Remarks on the COVID-19 response in Canada and internationally
Hello everyone. Happy Friday everyone.
Today I want to talk about what we are doing here in Canada in the fight against COVID-19, and about the actions we’re taking internationally as well.
Let’s start with the situation here in Canada.
In many parts of the country, the number of cases is still increasing rapidly.
On Wednesday, I spoke with Premier Kenney and offered whatever help is needed to keep Albertans safe.
I also spoke with Mayor Iveson of Edmonton and Mayor Nenshi of Calgary.
I let them know that we’re ready to assist in any way possible.
In Ontario, the second team of healthcare workers from Newfoundland and Labrador arrived this week.
They’re joining the first team and the Armed Forces members to help in Toronto hospitals.
Right across the country, we have to continue doing everything we can to slow the spread of the virus.
One of the ways to do that is with screening and testing.
So far, we’ve distributed more than 26 million rapid tests to the provinces and territories, and over a million directly to workplaces.
Millions more are ready to be deployed.
Supporting businesses, organizations, and the public sector in accessing rapid tests is key to identifying and isolating cases, and therefore reducing the risk of further outbreaks.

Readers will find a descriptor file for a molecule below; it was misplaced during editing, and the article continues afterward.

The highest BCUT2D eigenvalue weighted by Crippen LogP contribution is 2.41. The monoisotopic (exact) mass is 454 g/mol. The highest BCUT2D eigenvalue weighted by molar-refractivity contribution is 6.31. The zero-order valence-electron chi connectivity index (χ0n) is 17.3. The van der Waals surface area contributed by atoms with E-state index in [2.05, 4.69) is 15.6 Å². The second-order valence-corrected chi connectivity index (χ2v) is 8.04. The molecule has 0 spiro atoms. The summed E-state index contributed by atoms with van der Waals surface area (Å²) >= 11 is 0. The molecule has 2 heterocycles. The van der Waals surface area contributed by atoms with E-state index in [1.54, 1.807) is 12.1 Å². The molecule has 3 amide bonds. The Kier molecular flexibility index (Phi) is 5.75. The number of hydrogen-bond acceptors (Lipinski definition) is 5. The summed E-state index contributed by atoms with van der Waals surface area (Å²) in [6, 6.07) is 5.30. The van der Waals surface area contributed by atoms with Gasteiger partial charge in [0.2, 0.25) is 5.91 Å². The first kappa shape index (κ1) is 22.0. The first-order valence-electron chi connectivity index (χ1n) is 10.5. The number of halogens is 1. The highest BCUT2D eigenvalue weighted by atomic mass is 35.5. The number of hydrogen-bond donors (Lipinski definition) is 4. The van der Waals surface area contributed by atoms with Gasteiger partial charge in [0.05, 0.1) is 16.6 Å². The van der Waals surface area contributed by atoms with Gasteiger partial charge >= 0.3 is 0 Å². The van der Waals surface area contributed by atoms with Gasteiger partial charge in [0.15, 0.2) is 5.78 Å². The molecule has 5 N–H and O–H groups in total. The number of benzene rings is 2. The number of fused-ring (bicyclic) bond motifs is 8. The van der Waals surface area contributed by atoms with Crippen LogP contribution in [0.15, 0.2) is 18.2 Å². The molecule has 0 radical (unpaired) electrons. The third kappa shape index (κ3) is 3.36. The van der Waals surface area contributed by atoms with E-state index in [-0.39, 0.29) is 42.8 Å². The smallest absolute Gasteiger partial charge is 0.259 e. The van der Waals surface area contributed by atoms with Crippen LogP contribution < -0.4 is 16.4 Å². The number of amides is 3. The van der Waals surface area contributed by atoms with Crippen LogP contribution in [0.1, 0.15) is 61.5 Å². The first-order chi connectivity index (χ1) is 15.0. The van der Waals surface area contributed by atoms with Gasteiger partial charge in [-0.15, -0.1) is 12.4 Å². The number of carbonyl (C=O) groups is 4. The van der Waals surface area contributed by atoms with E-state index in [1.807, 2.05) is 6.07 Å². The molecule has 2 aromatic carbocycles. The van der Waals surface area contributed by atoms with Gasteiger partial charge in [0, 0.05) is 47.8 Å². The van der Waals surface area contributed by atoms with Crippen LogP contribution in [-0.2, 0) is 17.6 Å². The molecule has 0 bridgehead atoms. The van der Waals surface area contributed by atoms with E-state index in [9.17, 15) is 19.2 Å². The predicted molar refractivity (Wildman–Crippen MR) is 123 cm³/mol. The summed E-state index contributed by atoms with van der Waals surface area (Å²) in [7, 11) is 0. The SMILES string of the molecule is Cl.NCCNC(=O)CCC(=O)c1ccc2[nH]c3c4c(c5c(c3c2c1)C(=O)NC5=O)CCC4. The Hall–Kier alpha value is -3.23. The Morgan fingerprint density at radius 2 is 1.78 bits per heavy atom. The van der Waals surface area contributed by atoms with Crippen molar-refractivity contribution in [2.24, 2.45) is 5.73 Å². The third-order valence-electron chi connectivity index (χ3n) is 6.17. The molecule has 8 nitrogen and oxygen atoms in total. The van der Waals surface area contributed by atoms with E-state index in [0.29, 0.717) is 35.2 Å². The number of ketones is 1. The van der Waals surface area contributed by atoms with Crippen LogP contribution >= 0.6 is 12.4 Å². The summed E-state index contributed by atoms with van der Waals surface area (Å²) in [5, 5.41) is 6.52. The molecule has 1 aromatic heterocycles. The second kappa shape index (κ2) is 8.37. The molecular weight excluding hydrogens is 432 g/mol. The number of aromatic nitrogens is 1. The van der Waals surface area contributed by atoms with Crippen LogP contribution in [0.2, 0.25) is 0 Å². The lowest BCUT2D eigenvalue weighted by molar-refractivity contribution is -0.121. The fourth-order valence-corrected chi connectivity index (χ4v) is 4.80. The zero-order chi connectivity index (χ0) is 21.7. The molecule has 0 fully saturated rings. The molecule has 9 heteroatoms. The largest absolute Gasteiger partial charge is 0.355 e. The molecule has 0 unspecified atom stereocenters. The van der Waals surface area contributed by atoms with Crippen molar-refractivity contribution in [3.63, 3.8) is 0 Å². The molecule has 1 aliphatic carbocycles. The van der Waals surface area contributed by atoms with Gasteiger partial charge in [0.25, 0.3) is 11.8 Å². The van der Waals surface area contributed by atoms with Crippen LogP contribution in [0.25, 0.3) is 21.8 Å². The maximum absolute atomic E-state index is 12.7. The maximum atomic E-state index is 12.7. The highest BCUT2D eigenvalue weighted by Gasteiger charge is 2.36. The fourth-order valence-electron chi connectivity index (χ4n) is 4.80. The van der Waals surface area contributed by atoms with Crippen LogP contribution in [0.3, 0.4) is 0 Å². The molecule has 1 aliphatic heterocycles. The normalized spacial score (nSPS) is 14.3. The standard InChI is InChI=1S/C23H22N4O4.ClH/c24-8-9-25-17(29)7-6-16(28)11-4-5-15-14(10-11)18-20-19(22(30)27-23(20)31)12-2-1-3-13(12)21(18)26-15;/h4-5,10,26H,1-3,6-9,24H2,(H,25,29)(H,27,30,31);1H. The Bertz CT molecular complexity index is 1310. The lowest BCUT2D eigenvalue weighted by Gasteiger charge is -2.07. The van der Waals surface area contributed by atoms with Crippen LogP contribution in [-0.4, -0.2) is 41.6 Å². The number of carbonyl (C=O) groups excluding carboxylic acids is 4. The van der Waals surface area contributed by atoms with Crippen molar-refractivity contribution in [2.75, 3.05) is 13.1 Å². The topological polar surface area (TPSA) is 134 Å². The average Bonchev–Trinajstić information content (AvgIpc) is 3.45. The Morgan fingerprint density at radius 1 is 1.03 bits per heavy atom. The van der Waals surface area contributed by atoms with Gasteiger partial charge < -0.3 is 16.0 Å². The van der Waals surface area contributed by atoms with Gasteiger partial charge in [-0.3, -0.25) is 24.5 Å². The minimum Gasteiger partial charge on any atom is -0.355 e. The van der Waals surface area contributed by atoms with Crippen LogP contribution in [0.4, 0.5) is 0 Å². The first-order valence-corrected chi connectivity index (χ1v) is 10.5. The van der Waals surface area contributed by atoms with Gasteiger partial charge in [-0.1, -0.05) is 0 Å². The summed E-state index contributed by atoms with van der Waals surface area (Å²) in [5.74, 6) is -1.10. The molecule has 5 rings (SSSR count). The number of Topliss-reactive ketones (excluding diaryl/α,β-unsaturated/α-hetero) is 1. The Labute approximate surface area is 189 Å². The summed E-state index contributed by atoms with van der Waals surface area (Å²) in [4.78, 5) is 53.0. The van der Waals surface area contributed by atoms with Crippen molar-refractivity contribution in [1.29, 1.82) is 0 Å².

That’s why we’re making it even easier for everyone to access these tests.
In Ontario, small and medium-sized businesses and organisations can now get rapid tests at over 40 Shoppers Drug Mart locations.
Additional distribution locations and pharmacies will be added soon.
In April, we invested in the Stay Safe rapid screening program in the Waterloo region, in partnership with the Ontario government, Communitech, and the local chambers of commerce.
In just the first two weeks, more than 120,000 free rapid tests have been distributed to over 1,500 businesses.
Cases have been found in asymptomatic people who had no idea they were positive, but because of the test result were then able to isolate to prevent transmission.
We’re funding similar partnerships right across the country.
In Nova Scotia, local public health has been hosting regular rapid screening pop-ups.
In Alberta, Suncor is using 300 rapid tests a week for their workers.
We need more of these great initiatives because they work.
To help, our government will continue to secure tests and get them out to where they’re needed.